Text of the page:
Back in 1983 the division of the company I worked for bought an IBM personal computer and hard drive (they were an add-on, were only 10 MB and were about as expensive as the computer.) That was going to be our “competitive edge” or so said one of the senior executives. I inwardly rolled my eyes knowing that the rapid advance in the personal computer world / emerging technology would transform the business world as performance improved and prices dropped. I had already purchased a portable computer (ok…”luggable” would be a better description) that came with word processing software, a spreadsheet, and a database – and 20MB hard drive and for 50% of the costs of the new office computer. To put this in context, there was no Microsoft or MS-DOS. Unix or CPM were the operating systems de jour. OK … enough history. My point is that there is this underlying belief that technology would make our lives better – especially in the world of business.Over at the “On Tech” column of the NY Times, Shira Ovide, has an interesting article whose intent seems to be to add context to some of the tech business things you might be reading online or hearing on digital forums…. or perhaps even the evening news or newspapers!
One of the great hopes of the Internet is that is would bring “democracy” and a level playing field to the marketplace. The news is rife with stories of Apple, Google, Amazon, etc. being the spoiler and taking on the role of the new oligarchs of the economy. A woman who makes and sells craft items, notes that it is not that different. “Back in the day” she would have to make the circuit of potential stories, bargain with the owner for a 50/50 or 60/40 split, and then worry about what sold/what didn’t. These days she has a store front on Amazon Marketplace. The woman in quoted in Ms. Ovide’s article: “This is why I’m somewhat bemused with the issue of the App Store taking a commission for programmers’ apps. What is the difference between the App Store and the shop owner? Both are responsible for providing a place for display, for assuring the buyer of quality.” It is an interesting article, take a moment to read. It has a tone of same as it ever was.
And why am I blogging about it. Well… because it interests me and it might interest you. But at a deeper level, there are tangential outfalls of the age of science, the industrial revolution, and digital age and the others I have forgotten and the ones still to come. The promoters of the change will always up-sell on the possibilities while they (and us) can never see coming the effects of unintended consequences. At one level – at the marketplace – things are “same as they ever were.” But what about at the personal level?
Mobile phones are amazing. Way more computing power in that hand-held device that the 1983 computer. But back in 1983 when I left the office… I was no longer tethered to the office. We can’t say the same thing now. Technology promised to make us “more connected” and we are in good and bad ways.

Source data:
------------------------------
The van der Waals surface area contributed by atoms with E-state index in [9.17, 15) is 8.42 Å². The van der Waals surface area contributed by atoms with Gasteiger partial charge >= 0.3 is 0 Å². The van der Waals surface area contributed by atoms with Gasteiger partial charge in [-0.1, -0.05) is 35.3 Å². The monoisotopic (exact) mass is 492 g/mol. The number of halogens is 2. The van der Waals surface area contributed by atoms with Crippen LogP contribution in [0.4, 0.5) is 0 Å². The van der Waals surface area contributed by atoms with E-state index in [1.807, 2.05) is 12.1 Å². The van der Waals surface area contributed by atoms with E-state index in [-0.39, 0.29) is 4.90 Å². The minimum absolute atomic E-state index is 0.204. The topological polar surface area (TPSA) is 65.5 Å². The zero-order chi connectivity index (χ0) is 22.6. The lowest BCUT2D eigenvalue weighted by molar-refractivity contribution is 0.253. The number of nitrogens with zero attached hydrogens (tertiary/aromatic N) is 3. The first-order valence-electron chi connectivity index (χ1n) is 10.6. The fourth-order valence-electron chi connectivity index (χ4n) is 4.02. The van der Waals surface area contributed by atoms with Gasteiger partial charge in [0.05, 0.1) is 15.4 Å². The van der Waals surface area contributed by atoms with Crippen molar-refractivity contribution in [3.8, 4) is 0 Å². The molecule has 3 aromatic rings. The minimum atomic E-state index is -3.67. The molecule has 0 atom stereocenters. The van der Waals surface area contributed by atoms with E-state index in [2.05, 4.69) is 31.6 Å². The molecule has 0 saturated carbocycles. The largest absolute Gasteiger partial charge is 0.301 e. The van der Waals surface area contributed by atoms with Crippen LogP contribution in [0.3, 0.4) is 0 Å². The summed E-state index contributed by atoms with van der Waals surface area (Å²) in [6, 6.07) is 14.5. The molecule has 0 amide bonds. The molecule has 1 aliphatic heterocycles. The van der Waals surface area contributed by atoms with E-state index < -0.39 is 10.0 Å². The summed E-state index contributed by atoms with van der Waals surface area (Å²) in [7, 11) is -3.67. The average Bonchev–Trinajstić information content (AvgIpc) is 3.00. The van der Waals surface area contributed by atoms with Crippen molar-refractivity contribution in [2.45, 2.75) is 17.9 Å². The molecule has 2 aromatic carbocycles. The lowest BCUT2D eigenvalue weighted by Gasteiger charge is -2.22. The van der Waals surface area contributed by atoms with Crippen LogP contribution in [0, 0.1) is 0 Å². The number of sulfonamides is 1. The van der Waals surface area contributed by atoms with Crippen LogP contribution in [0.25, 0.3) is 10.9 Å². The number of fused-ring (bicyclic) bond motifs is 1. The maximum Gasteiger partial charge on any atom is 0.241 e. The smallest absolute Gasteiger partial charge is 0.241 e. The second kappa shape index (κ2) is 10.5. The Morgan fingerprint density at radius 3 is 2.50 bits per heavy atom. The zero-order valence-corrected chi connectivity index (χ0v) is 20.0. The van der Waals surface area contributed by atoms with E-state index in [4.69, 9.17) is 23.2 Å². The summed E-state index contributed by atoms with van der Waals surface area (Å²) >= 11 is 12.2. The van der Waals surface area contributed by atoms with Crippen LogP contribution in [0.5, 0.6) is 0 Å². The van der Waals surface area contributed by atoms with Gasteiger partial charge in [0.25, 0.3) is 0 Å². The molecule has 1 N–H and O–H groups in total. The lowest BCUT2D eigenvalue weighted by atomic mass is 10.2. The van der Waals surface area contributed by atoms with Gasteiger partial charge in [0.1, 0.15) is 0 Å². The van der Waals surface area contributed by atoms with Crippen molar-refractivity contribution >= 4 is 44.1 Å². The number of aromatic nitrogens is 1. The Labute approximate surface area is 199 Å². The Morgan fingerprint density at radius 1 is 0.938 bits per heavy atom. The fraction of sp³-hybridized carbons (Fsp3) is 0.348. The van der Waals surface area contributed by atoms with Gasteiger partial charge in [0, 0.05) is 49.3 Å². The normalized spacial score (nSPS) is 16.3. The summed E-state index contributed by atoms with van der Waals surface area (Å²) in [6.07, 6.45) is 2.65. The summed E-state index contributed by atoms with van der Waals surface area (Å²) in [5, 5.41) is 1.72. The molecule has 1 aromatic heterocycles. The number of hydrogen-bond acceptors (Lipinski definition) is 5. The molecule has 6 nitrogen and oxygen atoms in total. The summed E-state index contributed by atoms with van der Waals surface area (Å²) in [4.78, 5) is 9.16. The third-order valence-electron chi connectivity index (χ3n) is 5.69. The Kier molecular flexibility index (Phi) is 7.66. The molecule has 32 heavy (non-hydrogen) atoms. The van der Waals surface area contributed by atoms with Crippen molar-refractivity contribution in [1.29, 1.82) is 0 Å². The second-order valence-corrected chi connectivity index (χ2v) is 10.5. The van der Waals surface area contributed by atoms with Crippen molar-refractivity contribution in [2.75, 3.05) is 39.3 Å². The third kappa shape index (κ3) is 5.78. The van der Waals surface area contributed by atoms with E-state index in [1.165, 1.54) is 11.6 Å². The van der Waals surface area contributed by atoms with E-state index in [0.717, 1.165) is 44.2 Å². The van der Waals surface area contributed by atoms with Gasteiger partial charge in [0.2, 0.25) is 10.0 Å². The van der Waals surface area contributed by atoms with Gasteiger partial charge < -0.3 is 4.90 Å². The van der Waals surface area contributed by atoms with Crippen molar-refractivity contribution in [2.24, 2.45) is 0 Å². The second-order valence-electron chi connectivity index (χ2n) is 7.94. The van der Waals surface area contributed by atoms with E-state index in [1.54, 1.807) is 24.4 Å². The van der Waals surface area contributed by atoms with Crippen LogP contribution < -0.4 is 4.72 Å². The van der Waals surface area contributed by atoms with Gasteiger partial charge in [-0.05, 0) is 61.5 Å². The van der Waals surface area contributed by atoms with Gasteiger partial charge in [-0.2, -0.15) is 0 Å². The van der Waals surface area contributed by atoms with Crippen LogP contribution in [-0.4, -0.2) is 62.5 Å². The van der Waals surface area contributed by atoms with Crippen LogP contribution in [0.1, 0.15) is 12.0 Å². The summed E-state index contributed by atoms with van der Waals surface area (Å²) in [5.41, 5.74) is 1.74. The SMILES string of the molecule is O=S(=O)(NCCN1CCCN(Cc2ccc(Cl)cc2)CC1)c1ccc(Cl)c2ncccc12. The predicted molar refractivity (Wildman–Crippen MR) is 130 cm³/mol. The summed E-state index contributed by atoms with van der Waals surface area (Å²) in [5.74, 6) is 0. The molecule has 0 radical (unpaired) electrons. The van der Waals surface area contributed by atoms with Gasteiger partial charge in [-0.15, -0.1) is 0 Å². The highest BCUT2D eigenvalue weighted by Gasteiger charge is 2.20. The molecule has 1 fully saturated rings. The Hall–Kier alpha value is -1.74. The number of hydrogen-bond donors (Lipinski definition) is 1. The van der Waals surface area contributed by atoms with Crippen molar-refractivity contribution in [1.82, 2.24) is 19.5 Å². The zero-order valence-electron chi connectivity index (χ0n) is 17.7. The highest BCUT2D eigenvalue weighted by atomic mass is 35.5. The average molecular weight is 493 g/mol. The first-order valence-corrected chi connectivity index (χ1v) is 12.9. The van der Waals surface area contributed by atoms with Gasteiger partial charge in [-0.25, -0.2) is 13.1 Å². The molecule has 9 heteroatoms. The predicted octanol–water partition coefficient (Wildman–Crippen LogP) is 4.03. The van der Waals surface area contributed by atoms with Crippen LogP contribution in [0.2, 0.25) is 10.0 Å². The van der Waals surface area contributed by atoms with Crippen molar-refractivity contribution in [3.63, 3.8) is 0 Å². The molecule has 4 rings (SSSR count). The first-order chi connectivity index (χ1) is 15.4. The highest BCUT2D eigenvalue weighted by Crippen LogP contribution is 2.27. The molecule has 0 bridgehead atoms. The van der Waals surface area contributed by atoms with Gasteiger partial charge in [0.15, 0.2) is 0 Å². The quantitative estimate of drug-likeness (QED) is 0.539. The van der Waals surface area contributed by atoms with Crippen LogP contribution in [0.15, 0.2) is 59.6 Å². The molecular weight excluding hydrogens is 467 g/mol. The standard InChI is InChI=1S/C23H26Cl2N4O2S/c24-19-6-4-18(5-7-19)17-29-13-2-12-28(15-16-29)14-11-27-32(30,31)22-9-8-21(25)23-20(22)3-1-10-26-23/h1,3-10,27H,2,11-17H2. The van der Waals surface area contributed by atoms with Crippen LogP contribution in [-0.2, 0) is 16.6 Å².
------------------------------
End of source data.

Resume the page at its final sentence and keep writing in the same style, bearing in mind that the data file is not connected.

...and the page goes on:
When I was very young, my maternal grandparents lived in Utah. They might as well lived on Mars. Cross country travel was not like it is today. I met my grandmother once. 60 years later we could have be routine Facetime buddies. 60 years later the pandemic make everyone an expert on zoom-like products – which was a great way to stay connected during lock down. It makes we wonder what the “zoom” legacy will be going forward, especially in tethering us to work. A friend of mine was a financial advisor living in San Francisco with major clients on the East Coast and the Pacific Rim. There was always a market opening or closing somewhere and clients that wanted to connect. “Was” a financial advisor, retired now, quite comfortable financially, and getting used to 8 hours of uninterrupted sleep and not being tethered.
But was that different from the 1960s and the high powered go-go days at IBM? Probably not.
Maybe the goal of my musing is that technology is just a connecting tool. Our task is to considered what we are tethered to. As a Franciscan and a priest, I have promised to pray the Divine Office daily. The Divine Office prayers are on my phone; if not the phone, a somewhat large awkward sized book – either way I am tethered. And I am very appreciative of the alarm on the phone calling me to prayer and the app that makes the prayers available.
So… interestingly, I left the business world, but I am still tethered to the Office, 24/7. In this case, its is same as it ever was…in a good way.
I started on DEC equipment and then Wang Word processors. From there I went to work for IBM and got my “portable” suitcase sized pc to carry around Manhattan along with my huge, brick-sized cell phone. I was very excited to later get a Toshiba “laptop” with blue fonts on a green screen and my HP LX100 that had DOS and could run ACT 1.0 for customer management. Most of these gadgets did little to make me more productive than I was before having them, but I loved the promise of getting more done. Instead, I turned into a gadget freak, started building computers, and when Win95 came about became the help desk for the neighborhood. The gadget I hated the most was the pager because it was the first one where customers and management could interrupt my life at will. But I did think I was very hip with all of this nonsense. Great to read about your tethering too. I kind of figured it out when you posted the WIRED article on aerosol physics and then about the wonders of Alexa 🤣 I can say that my new Surface Pro and Pixel keep me tethered to your blogs, the readings for the day, a nice a site, and Regnum Christi daily. For those things, I am truly grateful – and perhaps more productive in what should matter.